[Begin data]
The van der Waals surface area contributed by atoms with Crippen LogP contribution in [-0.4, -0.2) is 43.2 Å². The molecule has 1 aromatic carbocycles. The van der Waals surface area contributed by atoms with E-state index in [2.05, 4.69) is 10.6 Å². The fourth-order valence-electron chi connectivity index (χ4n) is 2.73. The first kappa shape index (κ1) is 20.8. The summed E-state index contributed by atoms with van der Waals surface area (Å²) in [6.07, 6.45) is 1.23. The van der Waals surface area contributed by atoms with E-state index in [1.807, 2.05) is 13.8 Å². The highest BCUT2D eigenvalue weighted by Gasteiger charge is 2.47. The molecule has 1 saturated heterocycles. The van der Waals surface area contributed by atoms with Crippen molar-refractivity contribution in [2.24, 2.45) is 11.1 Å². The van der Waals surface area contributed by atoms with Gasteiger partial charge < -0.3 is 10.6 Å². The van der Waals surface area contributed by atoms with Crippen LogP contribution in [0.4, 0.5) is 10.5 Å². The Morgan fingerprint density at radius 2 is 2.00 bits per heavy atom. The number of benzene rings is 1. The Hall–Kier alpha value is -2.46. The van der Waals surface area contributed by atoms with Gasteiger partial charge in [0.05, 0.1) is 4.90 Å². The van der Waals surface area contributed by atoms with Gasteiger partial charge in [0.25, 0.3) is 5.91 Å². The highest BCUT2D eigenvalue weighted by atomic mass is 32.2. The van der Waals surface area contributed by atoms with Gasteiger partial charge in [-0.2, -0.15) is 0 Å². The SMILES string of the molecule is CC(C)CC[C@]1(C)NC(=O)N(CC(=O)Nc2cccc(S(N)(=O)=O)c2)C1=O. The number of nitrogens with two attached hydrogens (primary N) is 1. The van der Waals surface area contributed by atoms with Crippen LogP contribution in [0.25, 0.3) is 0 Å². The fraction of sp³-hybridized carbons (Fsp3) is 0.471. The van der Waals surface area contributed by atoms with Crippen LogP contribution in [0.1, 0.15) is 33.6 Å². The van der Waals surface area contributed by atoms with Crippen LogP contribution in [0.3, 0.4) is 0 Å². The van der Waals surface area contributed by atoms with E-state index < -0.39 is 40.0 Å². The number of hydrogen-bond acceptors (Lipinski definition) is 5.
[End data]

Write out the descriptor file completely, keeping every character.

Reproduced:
The van der Waals surface area contributed by atoms with Crippen LogP contribution in [-0.4, -0.2) is 43.2 Å². The molecule has 1 aromatic carbocycles. The van der Waals surface area contributed by atoms with E-state index in [2.05, 4.69) is 10.6 Å². The fourth-order valence-electron chi connectivity index (χ4n) is 2.73. The first kappa shape index (κ1) is 20.8. The summed E-state index contributed by atoms with van der Waals surface area (Å²) in [6.07, 6.45) is 1.23. The van der Waals surface area contributed by atoms with E-state index in [1.807, 2.05) is 13.8 Å². The highest BCUT2D eigenvalue weighted by Gasteiger charge is 2.47. The molecule has 1 saturated heterocycles. The van der Waals surface area contributed by atoms with Crippen molar-refractivity contribution in [2.24, 2.45) is 11.1 Å². The van der Waals surface area contributed by atoms with Gasteiger partial charge < -0.3 is 10.6 Å². The van der Waals surface area contributed by atoms with Crippen LogP contribution in [0.4, 0.5) is 10.5 Å². The Morgan fingerprint density at radius 2 is 2.00 bits per heavy atom. The number of benzene rings is 1. The Hall–Kier alpha value is -2.46. The van der Waals surface area contributed by atoms with Gasteiger partial charge in [0.05, 0.1) is 4.90 Å². The van der Waals surface area contributed by atoms with Gasteiger partial charge in [0.25, 0.3) is 5.91 Å². The highest BCUT2D eigenvalue weighted by atomic mass is 32.2. The van der Waals surface area contributed by atoms with Gasteiger partial charge in [-0.2, -0.15) is 0 Å². The SMILES string of the molecule is CC(C)CC[C@]1(C)NC(=O)N(CC(=O)Nc2cccc(S(N)(=O)=O)c2)C1=O. The number of nitrogens with two attached hydrogens (primary N) is 1. The van der Waals surface area contributed by atoms with Crippen LogP contribution in [0.25, 0.3) is 0 Å². The fraction of sp³-hybridized carbons (Fsp3) is 0.471. The van der Waals surface area contributed by atoms with Crippen LogP contribution in [0.1, 0.15) is 33.6 Å². The van der Waals surface area contributed by atoms with Crippen LogP contribution in [0.3, 0.4) is 0 Å². The van der Waals surface area contributed by atoms with E-state index < -0.39 is 40.0 Å². The number of hydrogen-bond acceptors (Lipinski definition) is 5.